Do you get sick of people who keep pushing your buttons? Like they just don't respect your boundaries?
I had a coaching conversation recently. A client frustrated by an over-bearing colleague: "he keeps poking his nose in, and he doesn't NEED to be involved!"
And I agreed. But agreeing wasn't going to change their feelings. On the surface this might seem to be about boundaries. About right and wrong.
But it goes deeper than that.
A 'need to' often points towards a rule we have. A belief about how the world 'should' be. And sometimes these are helpful (we all need to eat). But sometimes they send us in circles.
On exploring, we discovered the colleague's behaviour left my client feeling undermined. Unimportant. And like they'd failed. So, to them, it made sense to argue "it just shouldn't happen".
If only their colleague saw it that way.
Rules are often the mind's attempt to bring certainty and safety. Create order from chaos. Which works well when everyone's working from the same rulebook. But we all see the world differently. And with multiple rulebooks, attempts at order-creation can leave things more chaotic than they began.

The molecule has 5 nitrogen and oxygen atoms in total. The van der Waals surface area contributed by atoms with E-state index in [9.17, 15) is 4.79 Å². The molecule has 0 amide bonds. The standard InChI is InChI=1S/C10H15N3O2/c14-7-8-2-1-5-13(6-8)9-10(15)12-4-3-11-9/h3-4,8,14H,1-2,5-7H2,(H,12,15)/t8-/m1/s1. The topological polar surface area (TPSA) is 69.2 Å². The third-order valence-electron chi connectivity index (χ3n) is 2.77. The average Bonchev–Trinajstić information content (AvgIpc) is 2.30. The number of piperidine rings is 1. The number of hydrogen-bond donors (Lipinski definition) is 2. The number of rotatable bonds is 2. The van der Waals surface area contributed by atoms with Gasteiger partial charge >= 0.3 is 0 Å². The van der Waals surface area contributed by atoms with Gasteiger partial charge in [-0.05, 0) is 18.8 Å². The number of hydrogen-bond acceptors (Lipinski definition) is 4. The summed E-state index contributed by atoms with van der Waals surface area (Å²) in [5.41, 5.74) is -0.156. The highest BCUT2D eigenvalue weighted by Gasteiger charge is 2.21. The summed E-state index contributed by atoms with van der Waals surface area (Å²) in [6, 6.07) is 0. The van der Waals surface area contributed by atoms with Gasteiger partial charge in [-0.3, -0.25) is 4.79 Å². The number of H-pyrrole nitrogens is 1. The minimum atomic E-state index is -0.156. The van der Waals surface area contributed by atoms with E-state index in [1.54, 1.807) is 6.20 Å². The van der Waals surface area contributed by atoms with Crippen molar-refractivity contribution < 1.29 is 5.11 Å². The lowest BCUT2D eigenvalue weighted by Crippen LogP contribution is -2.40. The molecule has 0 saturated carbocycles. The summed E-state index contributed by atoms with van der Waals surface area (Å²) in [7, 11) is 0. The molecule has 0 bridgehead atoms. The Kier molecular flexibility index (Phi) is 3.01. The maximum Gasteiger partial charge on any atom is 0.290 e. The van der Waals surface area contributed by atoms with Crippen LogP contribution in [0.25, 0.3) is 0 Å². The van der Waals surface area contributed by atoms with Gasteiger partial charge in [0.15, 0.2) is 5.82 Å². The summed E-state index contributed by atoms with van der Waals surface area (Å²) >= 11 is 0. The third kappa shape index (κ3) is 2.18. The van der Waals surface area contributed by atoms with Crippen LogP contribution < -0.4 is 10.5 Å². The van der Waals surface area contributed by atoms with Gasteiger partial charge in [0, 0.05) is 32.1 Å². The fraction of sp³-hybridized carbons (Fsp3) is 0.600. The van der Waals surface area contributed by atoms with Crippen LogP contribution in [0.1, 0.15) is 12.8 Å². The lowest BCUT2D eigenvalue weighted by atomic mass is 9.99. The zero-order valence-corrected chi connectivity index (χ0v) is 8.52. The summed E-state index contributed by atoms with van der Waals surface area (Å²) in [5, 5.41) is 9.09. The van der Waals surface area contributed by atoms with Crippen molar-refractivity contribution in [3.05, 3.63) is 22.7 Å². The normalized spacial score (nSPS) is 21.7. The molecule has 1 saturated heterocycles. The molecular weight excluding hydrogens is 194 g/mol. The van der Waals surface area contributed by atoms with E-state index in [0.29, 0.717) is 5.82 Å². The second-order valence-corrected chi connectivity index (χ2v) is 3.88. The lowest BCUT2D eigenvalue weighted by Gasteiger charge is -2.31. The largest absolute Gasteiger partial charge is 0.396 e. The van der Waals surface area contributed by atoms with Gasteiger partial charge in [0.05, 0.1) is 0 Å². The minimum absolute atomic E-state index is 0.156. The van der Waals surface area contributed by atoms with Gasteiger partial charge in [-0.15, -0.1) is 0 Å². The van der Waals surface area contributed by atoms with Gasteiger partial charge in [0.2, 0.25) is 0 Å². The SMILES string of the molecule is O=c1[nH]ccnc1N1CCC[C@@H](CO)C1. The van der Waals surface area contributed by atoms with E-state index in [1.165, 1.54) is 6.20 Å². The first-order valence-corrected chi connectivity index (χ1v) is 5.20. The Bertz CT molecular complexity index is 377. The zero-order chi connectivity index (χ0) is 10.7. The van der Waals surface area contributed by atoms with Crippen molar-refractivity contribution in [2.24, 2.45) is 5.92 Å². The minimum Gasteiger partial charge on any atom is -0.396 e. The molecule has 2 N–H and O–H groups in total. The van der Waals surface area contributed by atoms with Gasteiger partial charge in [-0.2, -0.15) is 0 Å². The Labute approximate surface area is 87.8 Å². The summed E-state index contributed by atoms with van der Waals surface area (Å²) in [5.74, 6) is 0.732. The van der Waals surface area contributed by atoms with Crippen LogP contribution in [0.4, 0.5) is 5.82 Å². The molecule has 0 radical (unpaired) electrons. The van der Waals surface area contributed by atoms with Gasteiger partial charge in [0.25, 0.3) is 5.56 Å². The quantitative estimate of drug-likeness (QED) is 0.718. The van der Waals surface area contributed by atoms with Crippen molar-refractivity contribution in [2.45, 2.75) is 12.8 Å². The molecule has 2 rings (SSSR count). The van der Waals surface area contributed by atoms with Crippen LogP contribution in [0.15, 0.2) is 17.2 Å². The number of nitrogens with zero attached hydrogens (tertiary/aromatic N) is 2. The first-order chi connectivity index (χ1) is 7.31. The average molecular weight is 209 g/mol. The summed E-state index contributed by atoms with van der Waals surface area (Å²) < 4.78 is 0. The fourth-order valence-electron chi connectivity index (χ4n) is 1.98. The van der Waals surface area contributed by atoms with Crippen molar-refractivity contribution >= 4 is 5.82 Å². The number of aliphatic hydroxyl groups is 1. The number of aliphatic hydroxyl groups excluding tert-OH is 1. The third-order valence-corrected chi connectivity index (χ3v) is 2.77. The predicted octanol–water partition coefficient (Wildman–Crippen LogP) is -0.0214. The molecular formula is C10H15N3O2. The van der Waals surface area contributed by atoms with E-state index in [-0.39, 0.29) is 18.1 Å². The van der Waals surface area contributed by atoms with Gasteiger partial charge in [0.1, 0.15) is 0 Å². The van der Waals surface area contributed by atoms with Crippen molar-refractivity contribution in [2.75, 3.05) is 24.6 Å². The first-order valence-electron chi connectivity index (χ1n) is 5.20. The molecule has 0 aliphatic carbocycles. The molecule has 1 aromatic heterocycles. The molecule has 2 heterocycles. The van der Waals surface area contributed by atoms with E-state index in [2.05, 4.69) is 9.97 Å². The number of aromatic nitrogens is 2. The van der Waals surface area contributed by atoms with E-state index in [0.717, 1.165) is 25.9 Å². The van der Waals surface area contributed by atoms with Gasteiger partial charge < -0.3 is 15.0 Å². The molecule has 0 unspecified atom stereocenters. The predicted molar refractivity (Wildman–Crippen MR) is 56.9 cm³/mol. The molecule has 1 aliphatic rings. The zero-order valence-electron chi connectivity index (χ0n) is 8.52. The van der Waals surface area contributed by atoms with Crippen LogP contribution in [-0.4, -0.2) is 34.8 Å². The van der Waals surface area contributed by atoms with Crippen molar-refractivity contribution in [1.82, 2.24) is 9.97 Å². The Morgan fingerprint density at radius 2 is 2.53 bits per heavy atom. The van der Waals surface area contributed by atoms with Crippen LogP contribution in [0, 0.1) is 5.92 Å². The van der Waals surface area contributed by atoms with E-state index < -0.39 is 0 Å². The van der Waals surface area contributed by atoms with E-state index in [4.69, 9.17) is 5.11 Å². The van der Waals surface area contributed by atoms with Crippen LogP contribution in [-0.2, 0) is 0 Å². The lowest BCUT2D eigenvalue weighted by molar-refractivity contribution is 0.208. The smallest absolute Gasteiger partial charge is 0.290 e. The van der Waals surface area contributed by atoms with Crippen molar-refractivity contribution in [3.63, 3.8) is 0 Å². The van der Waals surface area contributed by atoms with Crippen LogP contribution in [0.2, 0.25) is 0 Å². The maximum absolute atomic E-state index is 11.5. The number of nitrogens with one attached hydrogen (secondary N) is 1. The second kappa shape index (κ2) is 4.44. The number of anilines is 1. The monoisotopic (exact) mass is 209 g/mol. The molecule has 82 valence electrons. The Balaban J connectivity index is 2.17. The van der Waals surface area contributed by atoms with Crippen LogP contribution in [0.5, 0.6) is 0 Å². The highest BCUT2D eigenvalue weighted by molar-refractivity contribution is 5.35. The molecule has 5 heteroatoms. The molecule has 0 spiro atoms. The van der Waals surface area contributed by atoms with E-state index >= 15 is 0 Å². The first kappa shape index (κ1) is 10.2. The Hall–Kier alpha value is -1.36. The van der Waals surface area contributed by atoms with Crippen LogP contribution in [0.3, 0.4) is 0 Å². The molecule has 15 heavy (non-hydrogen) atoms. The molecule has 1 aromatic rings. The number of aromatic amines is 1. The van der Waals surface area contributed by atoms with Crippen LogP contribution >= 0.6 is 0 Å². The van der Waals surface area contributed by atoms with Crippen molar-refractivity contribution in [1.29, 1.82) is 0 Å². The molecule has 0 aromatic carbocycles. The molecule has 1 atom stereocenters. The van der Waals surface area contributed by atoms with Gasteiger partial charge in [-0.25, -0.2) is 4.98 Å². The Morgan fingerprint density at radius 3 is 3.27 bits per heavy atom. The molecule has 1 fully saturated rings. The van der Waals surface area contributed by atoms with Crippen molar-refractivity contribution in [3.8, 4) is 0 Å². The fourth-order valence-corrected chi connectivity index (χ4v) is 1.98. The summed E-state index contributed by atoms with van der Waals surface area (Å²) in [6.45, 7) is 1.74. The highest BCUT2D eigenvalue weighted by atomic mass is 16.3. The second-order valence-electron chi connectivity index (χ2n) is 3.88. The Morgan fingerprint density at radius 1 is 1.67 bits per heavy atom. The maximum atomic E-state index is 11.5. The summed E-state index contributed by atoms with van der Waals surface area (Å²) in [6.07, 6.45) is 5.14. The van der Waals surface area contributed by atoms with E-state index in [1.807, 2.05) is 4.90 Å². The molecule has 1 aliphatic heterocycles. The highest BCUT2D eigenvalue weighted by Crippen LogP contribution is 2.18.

And this is where we get caught up.
Because it isn't about the rules. It's about what the rules stand for. Their intention. It's about what the rules protect us from.
My client got sucked in to a debate about the right-and-wrong of involvement. When it was really about how they felt about themselves. Because it can feel safer to fight for rightness than admit how we feel, can't it?
When my client recognised this trick-of-the-mind they went back to their colleague. It turns out he'd been feeling left out and unimportant too. And once the conversation turned from the outside of shoulds to the inside of reflection and openness, the way forward appeared much clearer.
Rules can be helpful. But rarely so when they're based in fear.
"What does this keep me safe from? If there was something I'm actually avoiding, what would it be?"
Let's start with a more honest dialogue. Which is most effective when it begins with ourselves.
(Getting frustrated all the time, struggling with your relationships, or finding it difficult to talk about how you feel? Cognitive Hypnotherapy in Leighton Buzzard can help you. Get in touch to learn how)